by Pieter Bruegel the Elder
Here we are again, back to the ancient Loaf Mass, which signals the high harvest time, when the grain and fruit is ripening in earnest and the heaviest farm labor is required of subsistence communities. In this bountiful scene, farm families work together to bring in their grain. In the distance, on the next hill, probably a place with good sun and drainage, another field of grain can be seen. Whole families are here, sometimes whole villages, all working together, "making hay while the sun shines" and, this being Holland in the early 17th Century, that probably didn't happen all that often.
In my grandfather's childhood in upstate New York, he said the entire town turned out to participate in wheat and corn harvests. Originally, the early (and expensive) farm machinery was owned in common and everyone pitched in as fields ripened, in order that the grain could be brought in the way that maximized the "take" for all. This helped keep the small farms profitable, but it would require a strong social organization and a real group imperative among neighbors.
An Excerpt from Roan Rose which takes place on Lammas follows:
Lammas was a day for bringing bread and cakes for the Queen of Heaven. We village women also took time to decorate St. Alkelda's Well. The pavement around sputtered with lights. Offerings of bread and fruit were delivered in small baskets. Everyone brought something, and everyone, if they chose, could take something away. The priest took a tithe of this offering, but he did not forbid us the ancient devotion by the water, which has happened in other places.
One summer when they were staying at Middleham, Anne brought Richard to the well. Whether she’d meant to pass here or not, it was on the way to our village church, which they had been going to honor with their presence. With the strange pull remaining between us, we all arrived at the well at the same time.
I’d arrived first and was in the act of arranging my gifts upon the steps, when the Duke and Duchess appeared. On my knees, just having lit a candle with a twist of straw, I turned, and there they were. They’d seen me too. I knew they sometimes missed me, but they missed the girl of long ago.
Today, kneeling I was just another peasant woman, broadening as I ate less meat and bore children, my freckled skin burnt by the sun. I stayed where I was and watched others pause and bow. The priest was with them, as well as the family chaplain and a clerk. The priest’s eyes lit upon me with irritation.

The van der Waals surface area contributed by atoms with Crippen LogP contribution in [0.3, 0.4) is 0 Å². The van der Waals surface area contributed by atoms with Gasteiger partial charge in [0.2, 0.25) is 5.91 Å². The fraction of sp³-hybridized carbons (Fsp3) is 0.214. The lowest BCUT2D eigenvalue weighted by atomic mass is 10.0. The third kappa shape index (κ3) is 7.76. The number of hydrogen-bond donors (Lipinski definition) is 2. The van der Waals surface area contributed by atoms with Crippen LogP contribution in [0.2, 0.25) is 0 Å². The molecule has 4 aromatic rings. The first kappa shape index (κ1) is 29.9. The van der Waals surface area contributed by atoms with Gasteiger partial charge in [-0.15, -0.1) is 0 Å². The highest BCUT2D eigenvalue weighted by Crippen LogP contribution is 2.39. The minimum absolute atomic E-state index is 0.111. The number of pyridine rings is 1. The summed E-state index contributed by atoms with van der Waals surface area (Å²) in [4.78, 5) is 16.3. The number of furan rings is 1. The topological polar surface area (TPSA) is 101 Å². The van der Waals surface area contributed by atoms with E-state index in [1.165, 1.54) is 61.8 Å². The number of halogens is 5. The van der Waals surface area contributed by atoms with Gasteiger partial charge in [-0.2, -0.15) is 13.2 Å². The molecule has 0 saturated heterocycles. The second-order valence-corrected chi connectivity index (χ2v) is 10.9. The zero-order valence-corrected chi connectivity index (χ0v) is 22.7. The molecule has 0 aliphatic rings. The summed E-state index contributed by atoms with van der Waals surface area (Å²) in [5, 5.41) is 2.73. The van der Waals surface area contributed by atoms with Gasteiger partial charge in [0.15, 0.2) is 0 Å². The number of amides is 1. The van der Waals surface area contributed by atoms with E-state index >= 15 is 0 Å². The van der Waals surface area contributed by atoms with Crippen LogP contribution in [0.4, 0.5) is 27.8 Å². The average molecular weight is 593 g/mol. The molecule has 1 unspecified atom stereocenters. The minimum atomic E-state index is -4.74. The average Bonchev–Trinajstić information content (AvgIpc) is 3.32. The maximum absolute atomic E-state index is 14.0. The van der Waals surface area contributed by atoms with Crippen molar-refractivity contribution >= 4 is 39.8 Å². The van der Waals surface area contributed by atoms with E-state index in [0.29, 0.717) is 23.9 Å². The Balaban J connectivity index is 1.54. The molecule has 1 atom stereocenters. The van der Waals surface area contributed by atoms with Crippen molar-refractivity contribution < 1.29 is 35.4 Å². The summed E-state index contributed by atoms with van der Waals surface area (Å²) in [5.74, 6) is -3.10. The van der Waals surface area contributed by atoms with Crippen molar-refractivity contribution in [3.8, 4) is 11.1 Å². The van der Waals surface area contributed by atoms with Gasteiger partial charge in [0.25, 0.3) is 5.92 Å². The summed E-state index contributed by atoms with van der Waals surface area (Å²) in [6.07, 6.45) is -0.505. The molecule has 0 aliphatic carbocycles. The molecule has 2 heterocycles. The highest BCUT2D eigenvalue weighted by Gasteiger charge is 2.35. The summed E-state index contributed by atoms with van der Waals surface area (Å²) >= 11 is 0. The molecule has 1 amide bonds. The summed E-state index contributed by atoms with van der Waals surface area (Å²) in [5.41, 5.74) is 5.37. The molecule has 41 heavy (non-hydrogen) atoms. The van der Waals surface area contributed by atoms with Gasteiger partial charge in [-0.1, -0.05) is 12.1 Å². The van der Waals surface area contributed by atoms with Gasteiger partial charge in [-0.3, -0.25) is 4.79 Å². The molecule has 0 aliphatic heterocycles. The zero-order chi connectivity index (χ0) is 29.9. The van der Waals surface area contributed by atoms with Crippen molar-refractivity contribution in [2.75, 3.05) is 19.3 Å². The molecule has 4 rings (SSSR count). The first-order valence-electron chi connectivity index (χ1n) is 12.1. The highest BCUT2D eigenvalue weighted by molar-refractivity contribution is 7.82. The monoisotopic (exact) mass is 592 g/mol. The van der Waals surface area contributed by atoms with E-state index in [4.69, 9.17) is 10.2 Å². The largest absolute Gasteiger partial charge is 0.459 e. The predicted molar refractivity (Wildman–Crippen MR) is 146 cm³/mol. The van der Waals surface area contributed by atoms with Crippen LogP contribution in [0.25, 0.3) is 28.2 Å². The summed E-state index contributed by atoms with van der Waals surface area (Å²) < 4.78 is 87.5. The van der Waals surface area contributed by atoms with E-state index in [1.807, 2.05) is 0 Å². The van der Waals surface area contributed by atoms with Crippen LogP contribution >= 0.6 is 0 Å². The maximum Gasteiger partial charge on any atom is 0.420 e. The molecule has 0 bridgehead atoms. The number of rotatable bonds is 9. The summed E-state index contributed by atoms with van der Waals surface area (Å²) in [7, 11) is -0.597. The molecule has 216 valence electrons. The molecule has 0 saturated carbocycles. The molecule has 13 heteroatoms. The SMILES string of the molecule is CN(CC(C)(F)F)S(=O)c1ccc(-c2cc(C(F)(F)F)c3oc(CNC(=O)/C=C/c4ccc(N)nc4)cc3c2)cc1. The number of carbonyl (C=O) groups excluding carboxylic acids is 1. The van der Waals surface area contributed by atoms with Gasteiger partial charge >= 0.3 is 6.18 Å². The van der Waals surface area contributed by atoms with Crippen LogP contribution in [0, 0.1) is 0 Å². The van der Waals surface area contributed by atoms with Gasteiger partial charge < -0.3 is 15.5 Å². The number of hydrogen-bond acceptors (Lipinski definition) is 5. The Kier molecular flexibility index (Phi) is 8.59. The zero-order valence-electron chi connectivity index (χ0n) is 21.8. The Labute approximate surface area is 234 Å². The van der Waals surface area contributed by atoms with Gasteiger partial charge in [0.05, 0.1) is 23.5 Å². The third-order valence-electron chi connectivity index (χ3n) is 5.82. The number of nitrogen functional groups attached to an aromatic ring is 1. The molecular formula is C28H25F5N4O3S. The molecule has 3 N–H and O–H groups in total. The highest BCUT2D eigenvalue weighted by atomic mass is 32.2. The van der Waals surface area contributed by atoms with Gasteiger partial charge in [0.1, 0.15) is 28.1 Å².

"She makes more of an offering at the well than in the church, does Mistress Fletcher."
"Rose?" Duke Richard chose to pay attention to him.
"I do not deny it, my gracious Lord."
"Is not the Mother of Our Lord as important as your saint?" I'd hoped for a gleam of something like humor in Richard's eye, but it wasn't there.
"My eldest child, as you know, noble ones, is called Alkelda." I was as humble as I knew how to be and indicated my daughter’s solemn little face. “I have a special devotion to our saint."
The priest nodded wearily. He had heard this tale one hundred times and from one hundred different women. Churchmen have listened to this excuse since the beginning of the rule of the fathers. Lady Anne laid a white restraining hand upon her husband's arm.
"Mistress Rose has a deep devotion to Our Lady, this I know."
Richard was mildly surprised. Anne was not the sort of noblewoman who was in the habit of telling her husband what to do, at least, not in public.
"Today she tends our Holy Well. These offerings, My Lord husband, are for the poor, for the old and infirm." She used the alarmed male silence which followed to strike home the nail. "As you must remember, here it is of old our custom."
There was a pause in which Richard studied us, the women, children and grannies of town bowed down at his feet.
"My Lady reminds me that charity is ever a blessed custom. It shall not shorten, even by a tithe."
The priest bowed, his pale face curdled milk. The rest of us bowed again as Lady Anne went past on her husband's arm. She was, like Our Lady Herself, a blessed intercessor.
Anne offered the nosegay she'd carried and a hank of bright blue silken thread, which we village women would later share out among us. When the lord and lady moved on, the crowd parted. As in the Earl of Warwick’s day, there’d be a pig brought from the castle for our feast...
Click for the link to My novels